substantially different from many other counties, however teachers and prin-
cipals have shown little inclination to take part in career increments",
Although comments were not specifically requested on this item, another
superintendent wrote in, "It does not seem to appeal to our teachers."
These are quotations from superintendents, not from teachers.
2. In your opinion, how do you think the school board members in your
county feel about the career increment plan you are using?
Appear to be well satisfied 8 12%
Appear to be fairly well
satisfied 12 18
Appear to be somewhat
dissatisfied 25 37
Appear to be thoroughly
dissatisfied 16 24
No opinion or no response 6 9
Superintendents in forty-one counties (61 percent) feel that their
school board members, in general, are to some degree dissatisfied with
their career increment program as contrasted to twenty counties (30 per-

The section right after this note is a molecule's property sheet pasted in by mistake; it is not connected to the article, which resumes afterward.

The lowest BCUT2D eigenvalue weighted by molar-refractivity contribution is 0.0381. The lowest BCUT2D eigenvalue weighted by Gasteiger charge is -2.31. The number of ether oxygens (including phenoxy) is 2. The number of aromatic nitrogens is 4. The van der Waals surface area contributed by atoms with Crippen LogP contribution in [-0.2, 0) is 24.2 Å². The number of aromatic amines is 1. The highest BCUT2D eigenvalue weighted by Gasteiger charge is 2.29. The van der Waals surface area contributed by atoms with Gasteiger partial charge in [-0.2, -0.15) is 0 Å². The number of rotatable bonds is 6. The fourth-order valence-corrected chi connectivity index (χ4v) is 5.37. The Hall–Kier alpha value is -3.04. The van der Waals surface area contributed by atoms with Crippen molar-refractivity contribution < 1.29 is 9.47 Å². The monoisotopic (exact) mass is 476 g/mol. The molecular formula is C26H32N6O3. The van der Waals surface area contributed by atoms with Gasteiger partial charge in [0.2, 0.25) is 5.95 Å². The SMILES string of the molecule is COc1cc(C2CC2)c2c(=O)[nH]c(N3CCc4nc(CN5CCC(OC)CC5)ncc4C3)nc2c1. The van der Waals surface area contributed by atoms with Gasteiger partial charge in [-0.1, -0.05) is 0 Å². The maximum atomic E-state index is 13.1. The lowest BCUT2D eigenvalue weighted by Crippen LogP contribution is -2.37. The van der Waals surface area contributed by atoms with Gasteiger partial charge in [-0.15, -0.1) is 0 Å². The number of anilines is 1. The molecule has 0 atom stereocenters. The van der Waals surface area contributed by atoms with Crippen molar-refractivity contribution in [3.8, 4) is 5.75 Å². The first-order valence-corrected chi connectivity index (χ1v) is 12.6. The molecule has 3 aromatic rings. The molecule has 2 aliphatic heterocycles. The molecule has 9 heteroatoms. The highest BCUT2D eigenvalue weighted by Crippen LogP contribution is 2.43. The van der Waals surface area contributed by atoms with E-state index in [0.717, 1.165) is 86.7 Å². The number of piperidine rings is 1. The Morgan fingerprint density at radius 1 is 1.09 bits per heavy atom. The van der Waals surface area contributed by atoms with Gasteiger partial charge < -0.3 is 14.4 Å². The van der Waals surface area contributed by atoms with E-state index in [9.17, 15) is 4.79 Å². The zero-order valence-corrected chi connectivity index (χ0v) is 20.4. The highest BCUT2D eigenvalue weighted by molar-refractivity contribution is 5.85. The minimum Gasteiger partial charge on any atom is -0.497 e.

cent) in which school board members are believed to have some degree of
In four of the six counties expressing satisfaction there were no
applicants for career increments while nine of the counties expressing
dissatisfaction had no applicants.
In the opinion of county superintendents it appears that the degree
of satisfaction felt by teachers and school board members is very similar.
(It is recognized that responses to both of these items largely may be an
expression of the superintendents' own feelings. However, a high degree
of internal consistency is shown.)
3. In your opinion, what effect, if any, do you feel that the career
increment plan has had on the quality of instruction in your county?
Has definitely resulted in an
improvement in instruction 3 5%
May have resulted in some
improvement in instruction 10 15
Has had little or no effect
on improvement of instruction kh 66
Has had a detrimental effect on
instruction 1 1
No opinion or no response 9 13
Most of the superintendents (66 percent) feel that their career increment
plan has had little or no effect on improvement in instruction but only in one
county was it felt that the effect had been detrimental.
In five of the nine counties indicating no opinion or giving no response